Family Literacy and Family Literacy Programs
I have a firm belief that everyday experiences represent tremendous opportunities for children to learn and grow. Whether hearing a nursery rhyme during a diaper change, chatting while doing grocery shopping or laughing about a fun picture book, interactions between family members and with other caregivers provide many opportunities for language development and growth.
Almost all parents and caregivers want their children to flourish, they want to be involved, effective parents and they want to create a healthy, nurturing environment for their children. In my opinion, a good family literacy program will support parents and caregivers without intruding. A good family literacy program will be responsive to the needs identified within the community. An important aspect of responsiveness is a willingness to listen to parents and other caregivers and to ensure that services are delivered when, where and how they are needed.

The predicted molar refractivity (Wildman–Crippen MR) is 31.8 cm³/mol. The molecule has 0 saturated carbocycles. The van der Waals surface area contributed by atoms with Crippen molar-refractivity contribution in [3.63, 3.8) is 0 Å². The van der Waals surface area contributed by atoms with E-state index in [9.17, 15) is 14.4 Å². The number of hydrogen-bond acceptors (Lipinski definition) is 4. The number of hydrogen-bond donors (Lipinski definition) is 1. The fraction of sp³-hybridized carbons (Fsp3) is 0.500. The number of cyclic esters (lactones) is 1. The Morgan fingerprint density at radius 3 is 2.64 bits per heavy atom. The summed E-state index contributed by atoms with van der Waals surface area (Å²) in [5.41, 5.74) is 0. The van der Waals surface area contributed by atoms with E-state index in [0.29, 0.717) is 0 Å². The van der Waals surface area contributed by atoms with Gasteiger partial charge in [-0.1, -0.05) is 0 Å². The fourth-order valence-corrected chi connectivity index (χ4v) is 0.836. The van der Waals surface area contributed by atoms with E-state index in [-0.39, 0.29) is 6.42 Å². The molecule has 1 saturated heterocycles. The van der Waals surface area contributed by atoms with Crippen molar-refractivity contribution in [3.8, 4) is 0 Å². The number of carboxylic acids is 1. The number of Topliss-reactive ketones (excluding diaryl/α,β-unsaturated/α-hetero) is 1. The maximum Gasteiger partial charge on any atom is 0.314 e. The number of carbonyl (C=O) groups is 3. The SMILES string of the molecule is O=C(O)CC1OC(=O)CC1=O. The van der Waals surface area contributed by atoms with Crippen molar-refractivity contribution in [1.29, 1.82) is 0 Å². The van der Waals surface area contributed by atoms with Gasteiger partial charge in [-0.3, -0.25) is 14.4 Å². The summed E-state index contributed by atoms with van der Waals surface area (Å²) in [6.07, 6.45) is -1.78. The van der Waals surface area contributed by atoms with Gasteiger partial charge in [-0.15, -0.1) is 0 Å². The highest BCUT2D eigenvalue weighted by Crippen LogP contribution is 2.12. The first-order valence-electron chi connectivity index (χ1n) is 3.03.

A good family literacy program will be empowering, it will help adults understand the pivotal role they can and should play in developing their child(ren)’s literacy. It will encourage parents and other caregivers to make time for reading aloud, playing with and talking to children. A good family literacy program will encourage adults to consistently enrich the lives of young learners with a variety of spoken and written language and experiences.
As an aside, learning does not need to be an expensive proposition but it does require commitment. It is easier to put a child to bed without reading a story, it is easier to let the child watch television than to sit and do a puzzle with him, it is easier to text with a friend than to chat about fire fighters and their equipment. for the tenth or twentieth time. A good family literacy program understands this and acknowledges it. A good family literacy program will encourage parents and caregivers to make the extra effort each and every day with their youngsters. A good family literacy program will ensure that participants understand how chatting about fire fighters, sharing a bedtime story and doing a puzzle can have a tremendous impact on young children.